at Madame Tussauds Monday
There’s twenty minutes until the end of the trading day in New York and it’s not looking good. 20 minutes of freefall. As one guy on TV sed "Buyers have just dried up". The recent Frieze Fair was not so pleasant I hear, and not just for substandard partying. Despite the New York Times’ shrill bellwether, the The Post-Materialist and ARTINFO are still full of examples of decadent fashion and sales with lots of zeros on the end. But the wheels are definitely turning. Judd Tully tosses out a foreboding scene:
"One also sensed at the fair a shift in the seller-buyer relationship.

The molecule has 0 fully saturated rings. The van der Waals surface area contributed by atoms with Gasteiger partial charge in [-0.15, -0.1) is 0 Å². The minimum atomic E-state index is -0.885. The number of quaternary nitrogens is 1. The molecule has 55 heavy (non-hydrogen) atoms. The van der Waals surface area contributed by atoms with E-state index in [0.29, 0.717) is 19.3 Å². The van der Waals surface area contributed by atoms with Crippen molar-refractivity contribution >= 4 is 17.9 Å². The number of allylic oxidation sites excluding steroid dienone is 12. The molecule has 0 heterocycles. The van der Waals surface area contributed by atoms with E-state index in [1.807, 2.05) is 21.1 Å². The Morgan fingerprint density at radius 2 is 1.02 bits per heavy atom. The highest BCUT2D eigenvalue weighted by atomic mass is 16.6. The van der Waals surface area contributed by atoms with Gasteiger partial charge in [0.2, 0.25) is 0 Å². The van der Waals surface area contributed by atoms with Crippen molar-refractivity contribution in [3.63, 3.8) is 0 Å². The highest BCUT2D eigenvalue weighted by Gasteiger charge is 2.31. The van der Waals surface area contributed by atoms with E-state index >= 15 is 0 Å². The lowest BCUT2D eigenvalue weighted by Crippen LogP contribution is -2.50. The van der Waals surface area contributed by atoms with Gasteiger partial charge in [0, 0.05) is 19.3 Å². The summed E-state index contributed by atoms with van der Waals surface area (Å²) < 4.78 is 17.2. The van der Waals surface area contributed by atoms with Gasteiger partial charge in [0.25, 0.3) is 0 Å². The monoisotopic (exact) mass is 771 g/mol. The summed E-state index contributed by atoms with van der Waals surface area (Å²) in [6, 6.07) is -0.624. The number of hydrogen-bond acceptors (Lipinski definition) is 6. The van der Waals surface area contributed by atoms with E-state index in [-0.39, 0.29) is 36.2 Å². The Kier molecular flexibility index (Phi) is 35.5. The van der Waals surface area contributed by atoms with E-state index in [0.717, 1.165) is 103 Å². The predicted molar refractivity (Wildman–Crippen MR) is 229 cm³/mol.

One roving dealer, bidding on behalf of a bottom-fishing client, made
an offer on a painting by a famous contemporary German artist
represented by a major American gallery at the fair. Although the
asking price was £375,000, the dealer [who prefers to remain anonymous]
made a deliberately low-ball offer of $200,000.
“The gallerist almost fell off her chair,” said the bemused dealer. “I said, ‘When you get realistic, call me.’”
“In six months that painting will be $100,000,” predicted the dealer."
“We’ve sold very well so far, surprisingly well… for everything at the $500,000-and-under level.”
“Everyone’s been worried, but it’s business as usual… I don’t subscribe to this
fatalist attitude, because if you panic, it becomes a reality.”
Well, it’s been twenty minutes and the market closed down 512; so I guess that means that 533+(20 minutes)=512. At least it wasn’t a freefall. And hell, what does that guy on TV know anyway .